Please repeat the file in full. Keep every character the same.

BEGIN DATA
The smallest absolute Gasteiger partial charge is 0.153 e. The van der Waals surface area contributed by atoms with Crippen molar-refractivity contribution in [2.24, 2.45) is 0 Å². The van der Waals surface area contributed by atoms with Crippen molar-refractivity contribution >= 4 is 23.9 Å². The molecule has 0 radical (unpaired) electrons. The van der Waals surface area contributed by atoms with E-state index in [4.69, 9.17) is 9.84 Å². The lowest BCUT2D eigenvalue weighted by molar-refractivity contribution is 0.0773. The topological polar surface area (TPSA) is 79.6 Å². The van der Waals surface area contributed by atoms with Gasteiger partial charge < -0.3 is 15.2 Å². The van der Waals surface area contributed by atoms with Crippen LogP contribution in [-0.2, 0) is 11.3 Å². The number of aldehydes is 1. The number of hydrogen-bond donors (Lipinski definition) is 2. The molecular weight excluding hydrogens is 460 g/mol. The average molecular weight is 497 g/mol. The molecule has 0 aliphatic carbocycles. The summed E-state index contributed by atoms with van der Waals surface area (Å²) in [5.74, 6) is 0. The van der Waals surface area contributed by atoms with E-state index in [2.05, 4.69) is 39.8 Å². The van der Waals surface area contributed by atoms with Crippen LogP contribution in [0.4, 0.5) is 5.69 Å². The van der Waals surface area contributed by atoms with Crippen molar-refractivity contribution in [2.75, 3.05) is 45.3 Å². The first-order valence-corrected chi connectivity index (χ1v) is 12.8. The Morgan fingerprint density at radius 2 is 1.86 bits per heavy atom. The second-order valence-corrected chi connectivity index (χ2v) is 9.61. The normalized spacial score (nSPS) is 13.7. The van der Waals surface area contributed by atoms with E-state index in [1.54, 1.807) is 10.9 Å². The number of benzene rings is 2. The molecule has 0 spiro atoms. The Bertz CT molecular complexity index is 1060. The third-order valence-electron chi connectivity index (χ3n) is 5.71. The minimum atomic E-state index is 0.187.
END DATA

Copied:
The smallest absolute Gasteiger partial charge is 0.153 e. The van der Waals surface area contributed by atoms with Crippen molar-refractivity contribution in [2.24, 2.45) is 0 Å². The van der Waals surface area contributed by atoms with Crippen molar-refractivity contribution >= 4 is 23.9 Å². The molecule has 0 radical (unpaired) electrons. The van der Waals surface area contributed by atoms with E-state index in [4.69, 9.17) is 9.84 Å². The lowest BCUT2D eigenvalue weighted by molar-refractivity contribution is 0.0773. The topological polar surface area (TPSA) is 79.6 Å². The van der Waals surface area contributed by atoms with Gasteiger partial charge < -0.3 is 15.2 Å². The van der Waals surface area contributed by atoms with Crippen LogP contribution in [-0.2, 0) is 11.3 Å². The number of aldehydes is 1. The number of hydrogen-bond donors (Lipinski definition) is 2. The molecular weight excluding hydrogens is 460 g/mol. The average molecular weight is 497 g/mol. The molecule has 0 aliphatic carbocycles. The summed E-state index contributed by atoms with van der Waals surface area (Å²) in [5.74, 6) is 0. The van der Waals surface area contributed by atoms with E-state index in [2.05, 4.69) is 39.8 Å². The van der Waals surface area contributed by atoms with Crippen LogP contribution in [0.4, 0.5) is 5.69 Å². The van der Waals surface area contributed by atoms with Crippen molar-refractivity contribution in [2.75, 3.05) is 45.3 Å². The first-order valence-corrected chi connectivity index (χ1v) is 12.8. The Morgan fingerprint density at radius 2 is 1.86 bits per heavy atom. The second-order valence-corrected chi connectivity index (χ2v) is 9.61. The normalized spacial score (nSPS) is 13.7. The van der Waals surface area contributed by atoms with E-state index in [1.54, 1.807) is 10.9 Å². The number of benzene rings is 2. The molecule has 0 spiro atoms. The Bertz CT molecular complexity index is 1060. The third-order valence-electron chi connectivity index (χ3n) is 5.71. The minimum atomic E-state index is 0.187.